GFDL - Geophysical Fluid Dynamics Laboratory

U.S. regional tornado outbreaks and their links to spring ENSO phases and North Atlantic SST variability

April 13th, 2016

S.-K. Lee, A. T. Wittenberg, D. B. Enfield, S. J. Weaver, C. Wang, and R. M. Atlas. Environmental Research Letters. DOI:10.1088/1748-9326/11/4/044008

Summary

Tornado outbreaks are one of nature’s most destructive forces. This study breaks new ground on a potential basis for seasonal predictability of tornado outbreak probability over the U.S. in boreal spring. The goal of the study was to explore the scientific basis for predictions of outbreaks a month or more in advance. Currently, the risk of regional tornado outbreaks is predictable only about a week ahead.

The authors linked historical U.S. regional tornado outbreaks to sea surface temperature variations due to the El Niño / Southern Oscillation and the North Atlantic tripole mode. These sea surface temperature signals induce atmospheric conditions conducive to U.S. outbreaks, such as increased wind shear and the convergence of warm moist air originating from the Gulf of Mexico.

This research revealed that El Niño events that persist into boreal spring, such as in 2015-16, are associated with a relatively mild risk of tornado outbreaks over most of the country, except along the Gulf Coast and central Florida in February. In contrast, weak early-terminating El Niño events tend to boost the likelihood of tornado outbreaks in the Upper Midwest by up to 50% in May.

La Niña events that resurge in boreal spring tend to enhance the likelihood of tornado outbreaks in April, over widespread regions of the Ohio Valley, Southeast, and Upper Midwest by up to 57%. In contrast, a La Niña transitioning to El Niño in boreal spring boosts the likelihood of tornado outbreaks in the South, particularly Kansas and Oklahoma, by up to 50% in April. Despite these connections, tornado outbreaks can occur in any season and almost anywhere in the U.S., regardless of the state of ENSO.

To conduct this research, the authors examined historical weather and climate records for the period 1950-2014. An “outbreak month” is defined as when at least 12 weighted F1-F5 tornadoes occur within a 200 km radius of a given point over 5 consecutive days within the month (the weighting assigns an F1 tornado a 1, F5 a 5). The probability of outbreak in a given month, and the statistical significance of that probability, are then linked to global sea surface temperature variations — including the previously-identified main spatiotemporal “flavors” of ENSO (persistent El Niño, early-terminating El Niño, resurgent La Niña, and transitioning La Niña).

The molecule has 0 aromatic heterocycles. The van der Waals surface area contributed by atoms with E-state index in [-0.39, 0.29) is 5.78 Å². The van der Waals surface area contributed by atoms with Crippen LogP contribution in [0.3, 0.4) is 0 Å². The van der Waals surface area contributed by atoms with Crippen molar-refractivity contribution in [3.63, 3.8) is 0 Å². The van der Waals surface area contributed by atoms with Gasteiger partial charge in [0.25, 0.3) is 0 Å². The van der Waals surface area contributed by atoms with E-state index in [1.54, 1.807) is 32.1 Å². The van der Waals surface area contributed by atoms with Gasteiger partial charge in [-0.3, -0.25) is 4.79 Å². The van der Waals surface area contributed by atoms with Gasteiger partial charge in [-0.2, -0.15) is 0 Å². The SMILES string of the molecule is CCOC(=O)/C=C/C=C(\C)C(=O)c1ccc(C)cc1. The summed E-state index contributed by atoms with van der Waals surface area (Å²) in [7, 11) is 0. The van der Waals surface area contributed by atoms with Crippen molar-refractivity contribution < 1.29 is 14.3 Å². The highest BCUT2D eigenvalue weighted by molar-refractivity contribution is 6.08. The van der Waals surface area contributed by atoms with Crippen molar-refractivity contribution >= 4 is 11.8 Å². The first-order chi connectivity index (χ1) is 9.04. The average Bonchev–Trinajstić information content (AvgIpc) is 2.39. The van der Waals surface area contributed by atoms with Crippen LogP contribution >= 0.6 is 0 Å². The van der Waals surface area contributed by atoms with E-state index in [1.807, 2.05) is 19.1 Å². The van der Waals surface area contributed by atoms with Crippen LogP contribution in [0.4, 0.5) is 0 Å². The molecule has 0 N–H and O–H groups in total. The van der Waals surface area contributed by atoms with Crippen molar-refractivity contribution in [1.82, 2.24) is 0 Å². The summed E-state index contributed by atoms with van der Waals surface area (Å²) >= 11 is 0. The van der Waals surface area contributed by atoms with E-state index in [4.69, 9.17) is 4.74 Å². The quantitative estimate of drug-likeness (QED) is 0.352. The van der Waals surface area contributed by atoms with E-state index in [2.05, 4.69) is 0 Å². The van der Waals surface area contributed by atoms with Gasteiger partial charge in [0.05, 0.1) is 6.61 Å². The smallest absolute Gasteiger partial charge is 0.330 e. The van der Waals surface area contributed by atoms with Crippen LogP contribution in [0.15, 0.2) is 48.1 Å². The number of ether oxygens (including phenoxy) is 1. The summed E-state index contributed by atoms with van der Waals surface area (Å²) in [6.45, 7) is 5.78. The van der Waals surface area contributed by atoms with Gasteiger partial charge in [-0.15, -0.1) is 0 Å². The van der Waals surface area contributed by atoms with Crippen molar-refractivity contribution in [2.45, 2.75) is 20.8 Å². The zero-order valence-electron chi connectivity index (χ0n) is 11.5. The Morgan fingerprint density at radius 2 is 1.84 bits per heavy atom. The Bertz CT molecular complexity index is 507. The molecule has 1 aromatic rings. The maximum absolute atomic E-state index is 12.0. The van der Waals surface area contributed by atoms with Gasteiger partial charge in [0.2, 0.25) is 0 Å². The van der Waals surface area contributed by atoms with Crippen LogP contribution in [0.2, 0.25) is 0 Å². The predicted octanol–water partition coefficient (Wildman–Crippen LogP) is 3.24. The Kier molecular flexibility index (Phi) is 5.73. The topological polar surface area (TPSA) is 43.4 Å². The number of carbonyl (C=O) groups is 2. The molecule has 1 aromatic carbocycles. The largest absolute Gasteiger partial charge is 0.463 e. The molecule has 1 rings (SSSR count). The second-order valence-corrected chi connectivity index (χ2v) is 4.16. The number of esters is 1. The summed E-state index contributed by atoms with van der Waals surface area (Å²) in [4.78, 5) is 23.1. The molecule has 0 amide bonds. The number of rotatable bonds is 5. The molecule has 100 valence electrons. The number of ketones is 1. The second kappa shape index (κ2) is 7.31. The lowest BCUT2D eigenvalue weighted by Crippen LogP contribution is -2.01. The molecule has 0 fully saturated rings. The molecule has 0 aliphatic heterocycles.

Future work is aimed at incorporating ENSO and other climate patterns into statistical and dynamical models, with the goal of reliably forecasting the likelihood of U.S. tornado outbreaks one to three months in advance.

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Figure 1: Probability (%) of U.S. regional tornado outbreaks linked to the four dominant springtime ENSO behaviors (illustrated at right), during the month in which each ENSO flavors has its strongest influence. Areas shaded yellow to red represent the probability during that month of a regional tornado outbreak, which occurs when at least 12 F-scale weighted tornadoes occur within 200 km of a given point during 5 consecutive days within the month. Black dots exceed the 90th percentile of local climatological outbreak probability, based on a binomial test.
Figure 1: Probability (%) of U.S. regional tornado outbreaks linked to the four dominant springtime ENSO behaviors (illustrated at right), during the month in which each ENSO flavors has its strongest influence. Areas shaded yellow to red represent the probability during that month of a regional tornado outbreak, which occurs when at least 12 F-scale weighted tornadoes occur within 200 km of a given point during 5 consecutive days within the month. Black dots exceed the 90th percentile of local climatological outbreak probability, based on a binomial test.